Black Press tubes used for alternate delivery

This article submitted by Michael Jacobson on 10/6/99.

The name, The Paynesville Press, has been familiar to Paynesville residents for over 100 years. That name was first used for a community newspaper in Paynesville in 1887. For a while, that name was used in conjunction as the Leader Press, but for the past three quarters of a century The Paynesville Press has stood alone.

In the past couple years, that name, The Press, has become familiar to area residents in a new way, on the black plastic tubes next to mailboxes throughout the area.

For years, The Paynesville Press and its shopper counterpart, The Paynesville Press Plus, were distributed by mail, but that changed four years ago.

Publisher Peter Jacobson met in the summer of 1995 with representatives of the New London-Spicer Times Free Press and the Dairyland Peach about establishing an alternative delivery system. Working with perceived competitors in the publishing industry, a system was devised that would make an alternate system economically justifiable by delivering two and even three products at the same time. "Basically, it was a switch to all of us to come out on the weekend," said Jacobson.

The establishment of an alternate delivery system required the publications to coordinate their publication dates, in order to deliver the products at the same time. Rural routes needed to be mapped for motor route carriers, and cities needed to be divided for foot carriers.

Those black tubes with the Press name were erected in the fall of 1995, and the first alternate delivery was made on Oct. 16, 1995.

"We also changed our shopper to a weekend delivery that everybody gets, and that is where we carry all of our preprints, our inserts," explained Jacobson.

Previously, the newspaper and the shopper were printed on Mondays and distributed on Tuesdays. Subscribers received the Press and nonsubscribers received the Plus.

Now the Plus is printed on Fridays, with the deadline on Thursdays at noon. "Advertisers like to get their ad in the hands of consumers when they have time to read it, which is over the weekend," Jacobson explained. "That's why the Sunday papers of the world are so full of advertising inserts."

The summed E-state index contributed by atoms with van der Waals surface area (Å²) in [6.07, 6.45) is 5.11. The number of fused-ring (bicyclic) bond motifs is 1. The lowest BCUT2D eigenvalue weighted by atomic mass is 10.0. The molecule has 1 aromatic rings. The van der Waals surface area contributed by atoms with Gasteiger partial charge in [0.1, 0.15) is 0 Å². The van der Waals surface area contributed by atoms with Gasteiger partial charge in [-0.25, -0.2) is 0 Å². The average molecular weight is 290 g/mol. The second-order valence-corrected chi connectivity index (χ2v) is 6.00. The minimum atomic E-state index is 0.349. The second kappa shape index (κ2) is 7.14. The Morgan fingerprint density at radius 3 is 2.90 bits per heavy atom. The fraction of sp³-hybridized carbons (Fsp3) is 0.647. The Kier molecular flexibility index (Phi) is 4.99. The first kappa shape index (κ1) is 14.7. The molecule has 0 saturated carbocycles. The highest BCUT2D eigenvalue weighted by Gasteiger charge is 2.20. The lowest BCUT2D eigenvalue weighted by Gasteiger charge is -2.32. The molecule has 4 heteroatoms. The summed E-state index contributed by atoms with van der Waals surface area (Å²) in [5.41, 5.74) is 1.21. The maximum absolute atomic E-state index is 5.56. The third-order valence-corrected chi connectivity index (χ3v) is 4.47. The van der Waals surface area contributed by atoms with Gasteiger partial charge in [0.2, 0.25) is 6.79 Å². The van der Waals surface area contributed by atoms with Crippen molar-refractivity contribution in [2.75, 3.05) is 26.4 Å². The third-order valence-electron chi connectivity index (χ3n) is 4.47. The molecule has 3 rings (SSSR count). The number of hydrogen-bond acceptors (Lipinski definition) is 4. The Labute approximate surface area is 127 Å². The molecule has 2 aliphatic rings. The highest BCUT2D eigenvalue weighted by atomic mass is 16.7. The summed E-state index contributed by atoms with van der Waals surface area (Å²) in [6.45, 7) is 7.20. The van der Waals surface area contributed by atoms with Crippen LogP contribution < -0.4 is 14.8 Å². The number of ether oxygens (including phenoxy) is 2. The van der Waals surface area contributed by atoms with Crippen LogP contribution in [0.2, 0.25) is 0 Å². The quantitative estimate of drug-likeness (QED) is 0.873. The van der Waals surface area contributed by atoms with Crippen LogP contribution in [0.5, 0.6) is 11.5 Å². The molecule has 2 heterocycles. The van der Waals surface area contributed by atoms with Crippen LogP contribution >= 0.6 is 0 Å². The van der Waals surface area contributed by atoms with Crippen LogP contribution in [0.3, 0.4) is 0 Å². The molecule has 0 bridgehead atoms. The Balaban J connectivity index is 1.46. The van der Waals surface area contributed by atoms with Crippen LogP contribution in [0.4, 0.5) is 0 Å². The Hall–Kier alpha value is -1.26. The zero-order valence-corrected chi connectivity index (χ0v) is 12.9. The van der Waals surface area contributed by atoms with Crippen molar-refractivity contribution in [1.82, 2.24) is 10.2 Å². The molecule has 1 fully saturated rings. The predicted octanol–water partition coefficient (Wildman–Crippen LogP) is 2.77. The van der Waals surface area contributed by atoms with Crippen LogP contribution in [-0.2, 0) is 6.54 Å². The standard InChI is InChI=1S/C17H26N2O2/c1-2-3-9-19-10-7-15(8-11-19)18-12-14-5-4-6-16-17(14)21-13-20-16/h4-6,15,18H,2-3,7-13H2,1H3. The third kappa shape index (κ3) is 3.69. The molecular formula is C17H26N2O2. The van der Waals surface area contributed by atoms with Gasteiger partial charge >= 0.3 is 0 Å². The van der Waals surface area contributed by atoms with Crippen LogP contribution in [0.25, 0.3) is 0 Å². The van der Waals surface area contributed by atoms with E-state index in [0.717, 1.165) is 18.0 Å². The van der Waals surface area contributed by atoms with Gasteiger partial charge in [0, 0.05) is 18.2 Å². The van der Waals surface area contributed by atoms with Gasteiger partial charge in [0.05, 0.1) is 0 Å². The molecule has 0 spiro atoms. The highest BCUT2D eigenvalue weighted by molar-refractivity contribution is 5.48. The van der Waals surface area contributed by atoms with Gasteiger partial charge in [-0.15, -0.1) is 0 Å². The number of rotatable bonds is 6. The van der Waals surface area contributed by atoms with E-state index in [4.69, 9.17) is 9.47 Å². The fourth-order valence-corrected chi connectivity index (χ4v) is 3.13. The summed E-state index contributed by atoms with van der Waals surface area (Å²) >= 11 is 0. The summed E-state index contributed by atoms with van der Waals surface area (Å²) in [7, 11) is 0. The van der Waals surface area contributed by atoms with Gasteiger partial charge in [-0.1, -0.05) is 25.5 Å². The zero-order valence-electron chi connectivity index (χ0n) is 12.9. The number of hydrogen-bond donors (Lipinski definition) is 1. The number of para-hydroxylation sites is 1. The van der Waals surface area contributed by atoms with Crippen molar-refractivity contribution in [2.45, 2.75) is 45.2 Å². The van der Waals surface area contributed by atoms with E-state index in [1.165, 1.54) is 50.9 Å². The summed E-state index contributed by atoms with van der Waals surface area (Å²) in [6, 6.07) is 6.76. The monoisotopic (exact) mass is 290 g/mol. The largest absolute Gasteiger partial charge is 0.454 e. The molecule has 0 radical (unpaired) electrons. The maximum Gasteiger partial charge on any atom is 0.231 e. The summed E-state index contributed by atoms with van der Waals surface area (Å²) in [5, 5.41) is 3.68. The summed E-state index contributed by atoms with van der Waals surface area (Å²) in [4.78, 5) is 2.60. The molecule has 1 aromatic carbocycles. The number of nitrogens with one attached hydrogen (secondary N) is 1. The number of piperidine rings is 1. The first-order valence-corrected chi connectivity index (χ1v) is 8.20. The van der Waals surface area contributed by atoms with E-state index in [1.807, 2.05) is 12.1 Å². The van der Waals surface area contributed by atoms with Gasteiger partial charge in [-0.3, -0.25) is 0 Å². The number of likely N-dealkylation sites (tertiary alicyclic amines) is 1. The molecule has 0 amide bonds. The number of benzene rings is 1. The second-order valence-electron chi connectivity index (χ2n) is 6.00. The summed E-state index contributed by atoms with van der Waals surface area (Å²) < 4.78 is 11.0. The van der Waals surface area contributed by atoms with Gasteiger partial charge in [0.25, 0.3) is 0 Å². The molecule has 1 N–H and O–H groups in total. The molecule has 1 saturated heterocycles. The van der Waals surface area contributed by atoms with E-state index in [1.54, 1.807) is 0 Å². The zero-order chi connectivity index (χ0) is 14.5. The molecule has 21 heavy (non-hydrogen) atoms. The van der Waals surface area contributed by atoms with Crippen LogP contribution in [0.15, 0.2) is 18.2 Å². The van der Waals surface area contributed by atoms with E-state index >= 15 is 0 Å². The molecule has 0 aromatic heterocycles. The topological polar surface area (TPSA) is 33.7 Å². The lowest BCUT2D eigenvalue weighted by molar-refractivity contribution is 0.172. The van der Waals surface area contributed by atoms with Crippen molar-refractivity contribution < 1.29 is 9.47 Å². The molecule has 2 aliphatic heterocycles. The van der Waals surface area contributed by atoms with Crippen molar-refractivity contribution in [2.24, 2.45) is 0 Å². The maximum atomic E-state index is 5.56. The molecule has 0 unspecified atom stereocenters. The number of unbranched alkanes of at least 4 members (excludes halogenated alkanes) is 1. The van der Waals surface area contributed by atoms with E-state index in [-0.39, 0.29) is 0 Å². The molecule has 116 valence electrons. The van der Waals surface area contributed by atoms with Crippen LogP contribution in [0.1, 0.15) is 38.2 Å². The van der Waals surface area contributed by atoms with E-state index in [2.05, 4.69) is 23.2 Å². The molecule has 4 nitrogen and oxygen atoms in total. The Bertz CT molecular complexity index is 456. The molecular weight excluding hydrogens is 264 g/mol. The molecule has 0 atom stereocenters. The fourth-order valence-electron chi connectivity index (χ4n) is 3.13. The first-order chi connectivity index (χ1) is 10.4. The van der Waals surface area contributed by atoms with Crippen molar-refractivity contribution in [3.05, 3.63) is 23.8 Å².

The Plus is delivered over the weekend by 30 city carriers, 13 motor carriers, and four dispatchers. They also deliver the Peach and, on some routes, the Weekend Reminder, a publication of the West Central Tribune. "We really have a good crew who deliver for us," said Jacobson.

Two years ago, the Press purchased the delivery equipment for several New London and Spicer routes. Each week, the carriers make deliveries to a total of 8,000 homes.

Betty Orbeck, circulation manager, said the turnover for carriers is actually low. Of the 43 carriers, 13 are originals, having delivered the products since its inception four years ago.

Inserts, especially, are bulky items. "One of the things that alternate delivery has done is to hold down the cost of delivering preprints for our customers," said Jacobson.

Alternate delivery can be used for special deliveries. Recently, carriers delivered the publications in plastic bags for use in a Cub Scouts' food drive.

The paper is printed on Tuesdays now, with a deadline of Mondays at noon. This new schedule has moved layout day to Monday, allowing the newspaper to cover weekend events more easily and to avoid working on Sunday nights. On occasion, the paper covers Monday night events in the paper on Wednesday, like the Homecoming coronation picture in this week's issue.

Local subscribers receive their Press through the mail on Wednesdays. It is possible that some day subscribers will receive their newspaper through alternative delivery. "We've talked about it, but we've never actually done it because we get good service from the post office," said co-publisher Lynne Jacobson.

(This week, Oct. 3-9 is National Newspaper Week. Newspaper Carrier Day is Saturday, Oct. 9.)

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